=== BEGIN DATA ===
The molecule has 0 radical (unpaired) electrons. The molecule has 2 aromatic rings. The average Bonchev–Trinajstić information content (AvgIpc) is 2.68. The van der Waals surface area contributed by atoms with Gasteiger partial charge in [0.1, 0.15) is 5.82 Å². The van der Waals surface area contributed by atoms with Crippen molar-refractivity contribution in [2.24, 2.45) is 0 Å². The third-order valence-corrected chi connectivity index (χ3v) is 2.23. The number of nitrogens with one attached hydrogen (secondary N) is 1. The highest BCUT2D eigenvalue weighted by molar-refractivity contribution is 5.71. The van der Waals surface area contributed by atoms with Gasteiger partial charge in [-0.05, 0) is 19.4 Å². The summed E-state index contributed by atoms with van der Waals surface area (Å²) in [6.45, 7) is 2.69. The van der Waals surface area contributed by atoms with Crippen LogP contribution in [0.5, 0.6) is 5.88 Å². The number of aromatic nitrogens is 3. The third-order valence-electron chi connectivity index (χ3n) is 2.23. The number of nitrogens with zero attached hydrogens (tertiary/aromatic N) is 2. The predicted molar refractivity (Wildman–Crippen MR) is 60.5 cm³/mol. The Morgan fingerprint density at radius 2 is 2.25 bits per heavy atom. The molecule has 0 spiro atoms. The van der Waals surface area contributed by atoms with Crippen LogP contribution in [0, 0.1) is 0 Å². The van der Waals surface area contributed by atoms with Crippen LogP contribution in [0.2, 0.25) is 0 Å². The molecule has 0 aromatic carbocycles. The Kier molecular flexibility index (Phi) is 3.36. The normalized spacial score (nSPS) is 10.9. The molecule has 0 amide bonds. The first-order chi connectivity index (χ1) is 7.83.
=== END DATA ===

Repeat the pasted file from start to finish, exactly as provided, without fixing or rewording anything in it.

The molecule has 0 radical (unpaired) electrons. The molecule has 2 aromatic rings. The average Bonchev–Trinajstić information content (AvgIpc) is 2.68. The van der Waals surface area contributed by atoms with Gasteiger partial charge in [0.1, 0.15) is 5.82 Å². The van der Waals surface area contributed by atoms with Crippen molar-refractivity contribution in [2.24, 2.45) is 0 Å². The third-order valence-corrected chi connectivity index (χ3v) is 2.23. The number of nitrogens with one attached hydrogen (secondary N) is 1. The highest BCUT2D eigenvalue weighted by molar-refractivity contribution is 5.71. The van der Waals surface area contributed by atoms with Gasteiger partial charge in [-0.05, 0) is 19.4 Å². The summed E-state index contributed by atoms with van der Waals surface area (Å²) in [6.45, 7) is 2.69. The van der Waals surface area contributed by atoms with Crippen LogP contribution in [0.5, 0.6) is 5.88 Å². The number of aromatic nitrogens is 3. The third-order valence-electron chi connectivity index (χ3n) is 2.23. The number of nitrogens with zero attached hydrogens (tertiary/aromatic N) is 2. The predicted molar refractivity (Wildman–Crippen MR) is 60.5 cm³/mol. The Morgan fingerprint density at radius 2 is 2.25 bits per heavy atom. The molecule has 0 spiro atoms. The van der Waals surface area contributed by atoms with Crippen LogP contribution in [0, 0.1) is 0 Å². The van der Waals surface area contributed by atoms with Crippen LogP contribution in [0.2, 0.25) is 0 Å². The molecule has 0 aromatic carbocycles. The Kier molecular flexibility index (Phi) is 3.36. The normalized spacial score (nSPS) is 10.9. The molecule has 0 amide bonds. The first-order chi connectivity index (χ1) is 7.83.